Photo Credit: Yoni Reif
Zehavit Gross and Naeemah Qeadan at Yad Vashem

Bar-Ilan University Prof. Zehavit Gross suggests that educational visits to Holocaust memorial sites would be more effective during university studies rather than in high school.

“I think university students should be obliged to visit Holocaust memorial sites as an integral part of their academic commitments. At this stage in their education, they have a broader intellectual maturity than during high school,” says Prof. Gross, who holds the UNESCO Chair in Education for Human Values, Tolerance and Peace and heads The Sal Van Gelder Center for Holocaust Research & Instruction at the University’s Churgin School of Education. “We should consider postponing our students’ educational visits to Poland from high school to college because the psychological and intellectual maturity of students allows for a more complex intellectual and reflective discourse,” she adds. According to Gross higher education has three main tasks. The first is research, the second is instruction and the third is contribution to the community.

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As part of the third mission, Gross suggests finding creative approaches to turn the subject of the Holocaust into an issue of social cohesiveness for the purpose of forging Israeli solidarity among Arab and Jewish students and a fairer, more just, and empathetic society.

In her conflict resolution course at Bar-Ilan University, students from all walks of Israeli life study the Holocaust together and visited Yad Vashem before the coronavirus outbreak. The tour was initiated by Gross together with her Muslim research assistant, Naeemah Qeadan. Gross has led the course, whose participants include Muslims, Christians, Druze, and religious and secular Jews, for the past 24 years. The purpose of the workshop is to develop cross-cultural ties and to bring students from all sectors of Israeli society together to meet the “other” and forge Israeli solidarity. The workshops are actively engaged in eliminating stereotypes and prejudice, and educating towards tolerance, recognition and acceptance of the “other”.

Naeemah Qeadan is a Muslim MA student conducting her Master’s thesis on Holocaust instruction in the Arab sector under the supervision of Prof. Gross and will begin her PhD studies on the same subject next year. “I read special stories about how people saved strangers during the Holocaust, no matter what their religion. They hid them in their homes and integrated them into their families. I asked myself why. Where does this strength come from, the ability to know you’re doing the right thing when most of those around you follow the example of others, and don’t use their common sense or rely on their inner humanitarian values?” Qeadan asks. “Among them were Albanians, devout Muslims, which reminded me of a verse in the Koran: ‘One who saves one soul is as if he rescued humanity…The mighty God wasn’t referring to one religion, race or gender but to all of humankind when he spoke of the importance of saving a life.’”

The history of the Holocaust and its impact and relevancy are an integral part of the conflict resolution course, taught through informal techniques such as creative drama, mindfulness, role-playing, and simulations, and implementing some of the Anti-Defamation League’s “World of Difference” exercises and based on the educational theories of John Dewey, Maria Montessori, Laurence Kohlberg, Robert Selman and Paulo Pereira. “The corona crisis will add new layers to our conflict resolution course and will shape it with some new directions. I was very concerned when I heard that many countries all over the world people are accusing the Jews of disseminating the coronavirus,” says Prof. Gross.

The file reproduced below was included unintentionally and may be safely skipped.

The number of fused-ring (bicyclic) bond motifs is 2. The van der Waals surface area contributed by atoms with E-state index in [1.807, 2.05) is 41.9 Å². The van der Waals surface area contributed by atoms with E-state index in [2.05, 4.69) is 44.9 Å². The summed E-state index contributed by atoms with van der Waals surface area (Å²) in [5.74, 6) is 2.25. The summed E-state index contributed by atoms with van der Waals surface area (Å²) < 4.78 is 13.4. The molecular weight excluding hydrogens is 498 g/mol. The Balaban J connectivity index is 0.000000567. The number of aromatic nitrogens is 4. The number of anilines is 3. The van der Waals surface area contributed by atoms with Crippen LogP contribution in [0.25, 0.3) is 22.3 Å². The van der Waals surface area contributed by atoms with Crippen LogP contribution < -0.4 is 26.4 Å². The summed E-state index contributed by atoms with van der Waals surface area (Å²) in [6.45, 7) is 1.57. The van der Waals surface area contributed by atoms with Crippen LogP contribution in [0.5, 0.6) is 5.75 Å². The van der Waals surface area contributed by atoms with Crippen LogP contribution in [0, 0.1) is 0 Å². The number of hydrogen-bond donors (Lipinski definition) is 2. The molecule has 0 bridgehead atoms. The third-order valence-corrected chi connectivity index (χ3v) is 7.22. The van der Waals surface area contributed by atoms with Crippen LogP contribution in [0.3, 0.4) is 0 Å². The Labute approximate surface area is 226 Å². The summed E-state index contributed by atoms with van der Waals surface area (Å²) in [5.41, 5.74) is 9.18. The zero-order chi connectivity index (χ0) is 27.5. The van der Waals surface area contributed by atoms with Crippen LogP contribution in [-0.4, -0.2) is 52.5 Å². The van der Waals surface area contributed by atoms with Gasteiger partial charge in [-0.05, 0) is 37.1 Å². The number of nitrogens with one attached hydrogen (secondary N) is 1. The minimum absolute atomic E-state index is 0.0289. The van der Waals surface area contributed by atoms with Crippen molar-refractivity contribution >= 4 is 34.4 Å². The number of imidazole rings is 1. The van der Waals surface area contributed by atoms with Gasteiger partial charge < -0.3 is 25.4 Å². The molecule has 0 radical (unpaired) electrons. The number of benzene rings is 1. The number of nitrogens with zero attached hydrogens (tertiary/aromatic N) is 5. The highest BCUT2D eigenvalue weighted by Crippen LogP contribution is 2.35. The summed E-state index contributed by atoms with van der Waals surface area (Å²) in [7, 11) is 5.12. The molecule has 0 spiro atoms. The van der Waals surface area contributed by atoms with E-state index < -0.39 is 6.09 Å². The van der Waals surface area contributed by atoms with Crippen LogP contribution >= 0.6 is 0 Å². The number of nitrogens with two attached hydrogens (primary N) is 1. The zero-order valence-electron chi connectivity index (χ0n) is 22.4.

“This means that nothing has changed and that the mantra ‘Never Again’ is just lip service. Above all it means that the Holocaust and Antisemitism should be an integral part of our curriculum in higher education. We need to enlist our students in higher education to combat anti-racist and Antisemitic and Holocaust denial agendas through a combination of Holocaust education and systematic anti-racist education. This is an innovative approach that perceives Holocaust education as an actual and relevant educational venue that can appeal to both Jewish and non-Jewish students. We can apply it practically in higher education even now, during the coronavirus crisis, through distance learning and Zoom platforms. Learning the history of the Holocaust presents an extraordinary window of opportunity to discuss the issues of human rights and empathy for the suffering of the ‘Other’. In our conflict resolution course we also focus on other genocides and human catastrophes that have taken place during the course of history and that inclusive approach broadens our horizons and enables us to broaden the scope and the educational potential of Holocaust education in Israel and around the world,” adds Prof. Gross.

Prof. Gross was moved to discover that in their final assignments for the course and in their reflective diaries many Arab students indicated that their visit to Yad Vashem was one of their most powerful experiences at Bar-Ilan University.

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